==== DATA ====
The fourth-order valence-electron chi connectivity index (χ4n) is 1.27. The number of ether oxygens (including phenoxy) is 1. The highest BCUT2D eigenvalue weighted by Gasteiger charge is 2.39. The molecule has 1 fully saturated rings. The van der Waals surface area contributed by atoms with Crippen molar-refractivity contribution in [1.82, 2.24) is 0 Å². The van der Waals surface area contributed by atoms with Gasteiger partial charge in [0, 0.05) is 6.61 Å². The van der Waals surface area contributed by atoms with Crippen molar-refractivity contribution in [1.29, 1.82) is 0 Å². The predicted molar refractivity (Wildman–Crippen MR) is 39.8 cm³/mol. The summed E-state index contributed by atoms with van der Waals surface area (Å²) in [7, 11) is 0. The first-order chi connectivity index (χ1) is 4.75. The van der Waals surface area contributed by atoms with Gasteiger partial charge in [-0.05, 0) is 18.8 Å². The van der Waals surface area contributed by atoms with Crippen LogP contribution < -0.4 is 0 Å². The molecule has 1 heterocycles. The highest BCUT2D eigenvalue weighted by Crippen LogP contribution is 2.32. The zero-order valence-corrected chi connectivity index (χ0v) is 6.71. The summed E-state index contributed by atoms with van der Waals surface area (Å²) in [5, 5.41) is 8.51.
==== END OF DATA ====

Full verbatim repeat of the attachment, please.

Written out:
The fourth-order valence-electron chi connectivity index (χ4n) is 1.27. The number of ether oxygens (including phenoxy) is 1. The highest BCUT2D eigenvalue weighted by Gasteiger charge is 2.39. The molecule has 1 fully saturated rings. The van der Waals surface area contributed by atoms with Crippen molar-refractivity contribution in [1.82, 2.24) is 0 Å². The van der Waals surface area contributed by atoms with Gasteiger partial charge in [0, 0.05) is 6.61 Å². The van der Waals surface area contributed by atoms with Crippen molar-refractivity contribution in [1.29, 1.82) is 0 Å². The predicted molar refractivity (Wildman–Crippen MR) is 39.8 cm³/mol. The summed E-state index contributed by atoms with van der Waals surface area (Å²) in [7, 11) is 0. The first-order chi connectivity index (χ1) is 4.75. The van der Waals surface area contributed by atoms with Gasteiger partial charge in [-0.05, 0) is 18.8 Å². The van der Waals surface area contributed by atoms with Crippen LogP contribution < -0.4 is 0 Å². The molecule has 1 heterocycles. The highest BCUT2D eigenvalue weighted by Crippen LogP contribution is 2.32. The zero-order valence-corrected chi connectivity index (χ0v) is 6.71. The summed E-state index contributed by atoms with van der Waals surface area (Å²) in [5, 5.41) is 8.51.